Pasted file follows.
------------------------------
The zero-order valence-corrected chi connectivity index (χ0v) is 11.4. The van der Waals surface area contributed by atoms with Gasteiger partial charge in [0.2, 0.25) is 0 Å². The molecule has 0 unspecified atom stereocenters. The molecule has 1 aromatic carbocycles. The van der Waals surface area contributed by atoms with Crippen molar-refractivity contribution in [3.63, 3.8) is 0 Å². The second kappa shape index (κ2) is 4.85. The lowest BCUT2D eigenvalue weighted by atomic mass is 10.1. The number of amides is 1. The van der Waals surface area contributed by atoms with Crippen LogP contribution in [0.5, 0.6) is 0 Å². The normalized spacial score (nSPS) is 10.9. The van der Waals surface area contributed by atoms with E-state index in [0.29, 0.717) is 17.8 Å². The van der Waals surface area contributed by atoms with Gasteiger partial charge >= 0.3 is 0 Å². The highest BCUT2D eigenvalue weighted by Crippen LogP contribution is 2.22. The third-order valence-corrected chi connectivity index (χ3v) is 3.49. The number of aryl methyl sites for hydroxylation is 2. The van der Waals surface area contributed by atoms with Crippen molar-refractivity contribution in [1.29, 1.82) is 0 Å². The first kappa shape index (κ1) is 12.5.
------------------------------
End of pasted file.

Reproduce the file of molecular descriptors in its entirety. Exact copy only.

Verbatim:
The zero-order valence-corrected chi connectivity index (χ0v) is 11.4. The van der Waals surface area contributed by atoms with Gasteiger partial charge in [0.2, 0.25) is 0 Å². The molecule has 0 unspecified atom stereocenters. The molecule has 1 aromatic carbocycles. The van der Waals surface area contributed by atoms with Crippen molar-refractivity contribution in [3.63, 3.8) is 0 Å². The second kappa shape index (κ2) is 4.85. The lowest BCUT2D eigenvalue weighted by atomic mass is 10.1. The number of amides is 1. The van der Waals surface area contributed by atoms with Crippen LogP contribution in [0.5, 0.6) is 0 Å². The normalized spacial score (nSPS) is 10.9. The van der Waals surface area contributed by atoms with E-state index in [0.29, 0.717) is 17.8 Å². The van der Waals surface area contributed by atoms with Gasteiger partial charge >= 0.3 is 0 Å². The highest BCUT2D eigenvalue weighted by Crippen LogP contribution is 2.22. The third-order valence-corrected chi connectivity index (χ3v) is 3.49. The number of aryl methyl sites for hydroxylation is 2. The van der Waals surface area contributed by atoms with Crippen molar-refractivity contribution in [1.29, 1.82) is 0 Å². The first kappa shape index (κ1) is 12.5.